Does your dog have an ear infection?

Share
More
Does your dog have an ear infection?

My dog Henry used to get the worst ear infections. I dragged him from vet to vet trying to figure out what was going on with him and what I needed to buy and do to make it better. His ears were so swollen and irritated him so badly that he would shake all day and itch them until they bled. When he would shake, my apartment looked like a crime scene with droplets of blood on the sheets, walls, sofa, and window panes.

I hated that he was in pain and I hated that I was constantly Cloroxing my house (I felt like Dexter), but I didn’t know what to do. Nothing seemed to work for him, and I was losing patience with the veterinary system. One would say he had allergies while another would say he had a yeast infection; one would give him droplets while another would give him a cream. Groomers refused to work on him and said he needed medical attention before they could clean his ears. I felt helpless.

And if your dog has an ear infection, you, too, probably feel helpless. Here are three small steps you can take to quickly get your dog on the road to recovery.

Know the signs and symptoms

How do you know if your dog has an ear infection? Look at her. If she’s scratching her ears and shaking her head and/or you notice redness and swelling, her ear is probably infected and she’s probably in a lot of pain. A pungent odor and waxy buildup from the ears is another sign of infection. My dog even lost balance as he walked due to his ear infection – which was adorable at first but scary a few times later – and I knew I needed to do something immediately.

"Ear infections can be caused by a number of things, including debris or parasites in the ear, excessive hair growth, or other irritation of the ear canal," says Dr. Denise Petryk, DVM and in-house veterinarian for Trupanion. And since a dog’s ear has both a vertical and horizontal ear canal (making it almost "L-shaped"), it’s especially difficult for debris to exit once it makes its way to the bottom part of the "L," making dogs even more prone to ear infection.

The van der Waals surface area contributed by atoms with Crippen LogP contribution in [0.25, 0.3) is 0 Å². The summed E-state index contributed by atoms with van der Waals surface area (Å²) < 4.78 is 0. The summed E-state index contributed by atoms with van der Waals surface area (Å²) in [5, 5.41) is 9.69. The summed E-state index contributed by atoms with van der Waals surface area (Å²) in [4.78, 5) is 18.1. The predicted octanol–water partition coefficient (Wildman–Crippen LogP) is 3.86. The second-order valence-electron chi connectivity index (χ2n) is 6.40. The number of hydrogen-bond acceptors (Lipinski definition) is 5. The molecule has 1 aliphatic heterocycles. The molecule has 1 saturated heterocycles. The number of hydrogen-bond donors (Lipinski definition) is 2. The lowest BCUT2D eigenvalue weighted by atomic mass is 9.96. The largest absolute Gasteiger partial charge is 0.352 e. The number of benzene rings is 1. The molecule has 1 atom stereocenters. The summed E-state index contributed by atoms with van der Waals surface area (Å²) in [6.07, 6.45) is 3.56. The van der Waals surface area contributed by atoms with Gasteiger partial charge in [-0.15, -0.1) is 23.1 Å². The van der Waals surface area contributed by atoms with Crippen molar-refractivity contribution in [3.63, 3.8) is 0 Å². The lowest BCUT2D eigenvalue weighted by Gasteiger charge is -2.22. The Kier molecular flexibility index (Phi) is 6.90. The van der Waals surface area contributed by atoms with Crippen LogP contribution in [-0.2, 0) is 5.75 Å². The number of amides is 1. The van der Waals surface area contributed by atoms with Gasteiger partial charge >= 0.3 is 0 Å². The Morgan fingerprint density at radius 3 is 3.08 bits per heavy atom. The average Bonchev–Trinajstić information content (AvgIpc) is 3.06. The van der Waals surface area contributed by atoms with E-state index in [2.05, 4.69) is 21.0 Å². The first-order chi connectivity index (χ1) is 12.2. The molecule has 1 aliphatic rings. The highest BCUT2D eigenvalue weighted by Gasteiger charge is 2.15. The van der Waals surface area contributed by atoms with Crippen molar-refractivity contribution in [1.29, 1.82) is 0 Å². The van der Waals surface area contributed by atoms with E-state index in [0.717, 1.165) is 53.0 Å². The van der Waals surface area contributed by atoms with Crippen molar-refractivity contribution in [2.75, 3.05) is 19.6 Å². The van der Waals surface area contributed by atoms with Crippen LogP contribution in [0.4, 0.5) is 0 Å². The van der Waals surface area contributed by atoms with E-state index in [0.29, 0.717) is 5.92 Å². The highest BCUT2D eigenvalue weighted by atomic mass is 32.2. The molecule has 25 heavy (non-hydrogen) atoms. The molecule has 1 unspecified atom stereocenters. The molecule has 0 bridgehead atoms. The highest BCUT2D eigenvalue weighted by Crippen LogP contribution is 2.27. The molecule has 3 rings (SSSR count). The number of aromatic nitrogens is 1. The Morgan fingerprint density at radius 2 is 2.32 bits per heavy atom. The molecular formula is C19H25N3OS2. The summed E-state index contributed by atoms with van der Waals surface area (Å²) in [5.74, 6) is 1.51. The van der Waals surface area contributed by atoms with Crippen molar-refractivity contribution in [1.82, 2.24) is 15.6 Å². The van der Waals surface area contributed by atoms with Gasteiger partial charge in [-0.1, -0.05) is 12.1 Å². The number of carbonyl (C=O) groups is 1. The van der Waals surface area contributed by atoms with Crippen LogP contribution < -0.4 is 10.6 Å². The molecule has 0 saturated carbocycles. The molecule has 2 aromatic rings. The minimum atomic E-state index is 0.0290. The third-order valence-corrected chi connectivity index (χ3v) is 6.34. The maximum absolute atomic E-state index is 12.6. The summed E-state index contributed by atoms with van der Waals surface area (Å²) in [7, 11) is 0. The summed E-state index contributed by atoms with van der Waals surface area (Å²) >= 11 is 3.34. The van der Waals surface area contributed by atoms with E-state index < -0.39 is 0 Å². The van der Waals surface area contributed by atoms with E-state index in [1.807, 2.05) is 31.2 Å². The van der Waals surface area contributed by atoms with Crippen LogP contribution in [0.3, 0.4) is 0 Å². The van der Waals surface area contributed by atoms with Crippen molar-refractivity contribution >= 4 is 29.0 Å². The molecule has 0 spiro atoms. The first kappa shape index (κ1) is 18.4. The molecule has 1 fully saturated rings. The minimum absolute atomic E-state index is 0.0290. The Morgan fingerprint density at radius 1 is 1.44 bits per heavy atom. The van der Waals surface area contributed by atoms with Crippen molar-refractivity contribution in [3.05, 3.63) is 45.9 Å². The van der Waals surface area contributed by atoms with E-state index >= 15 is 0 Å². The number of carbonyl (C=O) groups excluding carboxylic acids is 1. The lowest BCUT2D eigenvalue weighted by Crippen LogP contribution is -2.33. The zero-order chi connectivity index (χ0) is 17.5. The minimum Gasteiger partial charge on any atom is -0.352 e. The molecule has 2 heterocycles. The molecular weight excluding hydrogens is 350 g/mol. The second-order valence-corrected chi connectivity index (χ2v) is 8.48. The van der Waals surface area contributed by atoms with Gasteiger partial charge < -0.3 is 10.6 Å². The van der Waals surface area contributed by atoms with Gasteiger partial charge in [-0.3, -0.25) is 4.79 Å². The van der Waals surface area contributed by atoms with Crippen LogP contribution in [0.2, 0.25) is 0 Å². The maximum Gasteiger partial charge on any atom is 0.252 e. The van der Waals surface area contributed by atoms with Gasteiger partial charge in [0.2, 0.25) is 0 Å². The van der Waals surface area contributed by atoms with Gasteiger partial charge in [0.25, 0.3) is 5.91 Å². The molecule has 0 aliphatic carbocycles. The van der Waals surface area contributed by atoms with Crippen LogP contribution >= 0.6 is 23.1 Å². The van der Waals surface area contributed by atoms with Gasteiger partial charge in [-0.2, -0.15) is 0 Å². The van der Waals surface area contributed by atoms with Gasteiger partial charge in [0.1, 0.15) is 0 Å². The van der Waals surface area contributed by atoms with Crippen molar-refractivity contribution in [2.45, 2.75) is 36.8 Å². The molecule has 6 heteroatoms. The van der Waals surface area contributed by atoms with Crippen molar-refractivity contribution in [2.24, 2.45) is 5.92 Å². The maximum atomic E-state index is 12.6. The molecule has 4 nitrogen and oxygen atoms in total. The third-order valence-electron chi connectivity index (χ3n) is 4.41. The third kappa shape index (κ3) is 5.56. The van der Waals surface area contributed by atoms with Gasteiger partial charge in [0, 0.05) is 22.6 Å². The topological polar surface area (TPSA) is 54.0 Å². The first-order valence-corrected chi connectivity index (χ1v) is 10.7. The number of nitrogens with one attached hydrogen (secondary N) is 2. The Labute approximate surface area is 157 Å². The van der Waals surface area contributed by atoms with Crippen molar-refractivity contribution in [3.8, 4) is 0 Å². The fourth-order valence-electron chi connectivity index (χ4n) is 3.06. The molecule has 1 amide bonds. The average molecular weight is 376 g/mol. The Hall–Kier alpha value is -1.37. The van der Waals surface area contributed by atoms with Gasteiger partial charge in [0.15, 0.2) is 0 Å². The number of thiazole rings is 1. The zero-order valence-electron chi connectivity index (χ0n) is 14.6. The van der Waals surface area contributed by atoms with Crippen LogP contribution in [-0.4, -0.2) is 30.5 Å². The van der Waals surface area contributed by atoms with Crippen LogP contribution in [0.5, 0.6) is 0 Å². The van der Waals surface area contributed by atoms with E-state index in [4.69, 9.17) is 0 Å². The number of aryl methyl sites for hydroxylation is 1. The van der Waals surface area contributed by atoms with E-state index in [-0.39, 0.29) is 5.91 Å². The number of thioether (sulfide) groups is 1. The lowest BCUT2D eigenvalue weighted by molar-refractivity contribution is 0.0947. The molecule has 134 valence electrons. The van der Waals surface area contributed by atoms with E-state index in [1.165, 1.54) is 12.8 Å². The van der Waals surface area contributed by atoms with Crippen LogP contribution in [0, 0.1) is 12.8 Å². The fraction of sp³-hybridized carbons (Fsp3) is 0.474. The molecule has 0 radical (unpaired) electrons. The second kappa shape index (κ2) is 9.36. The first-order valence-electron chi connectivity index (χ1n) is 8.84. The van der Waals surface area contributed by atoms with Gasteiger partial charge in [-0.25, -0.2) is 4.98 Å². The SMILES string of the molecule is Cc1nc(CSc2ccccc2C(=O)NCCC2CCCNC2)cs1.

Dr. Petryk says dogs with floppy ears like Golden Retrievers and Cocker Spaniels have an even greater chance of getting ear infections because their ears are moister, darker, and damper than other dogs’ ears and more likely to harbor bacteria and yeast. (Henry has long, floppy ears, and I can tell you firsthand that Dr. Petryk is spot-on. His ears are a playground for bacteria.)

Ear mites primarily cause ear infections in puppies while yeast and bacteria do in adult dogs. Dogs who spend a lot of time outside in the woods or open spaces are also more likely to get ear infections from things like grass seed or plant awns. And if it recurs – like it did for Henry – it’s probably an underlying condition like seasonal allergies or food allergies.

Consult your veterinarian

As much as you’d like to treat her ear infection from home and help her feel better ASAP, it’s always best to talk to your vet first to find out what’s going on in her ears. Remember, your dog is in pain so the longer you play doctor and consult PetMD to figure it out on your own, the longer she’ll be hurting and the longer you’ll be cleaning up blood. And never use rubbing alcohol or stick a Q-tip far down your dog’s ears: it can be painful, push wax and debris further in, and rupture her eardrum.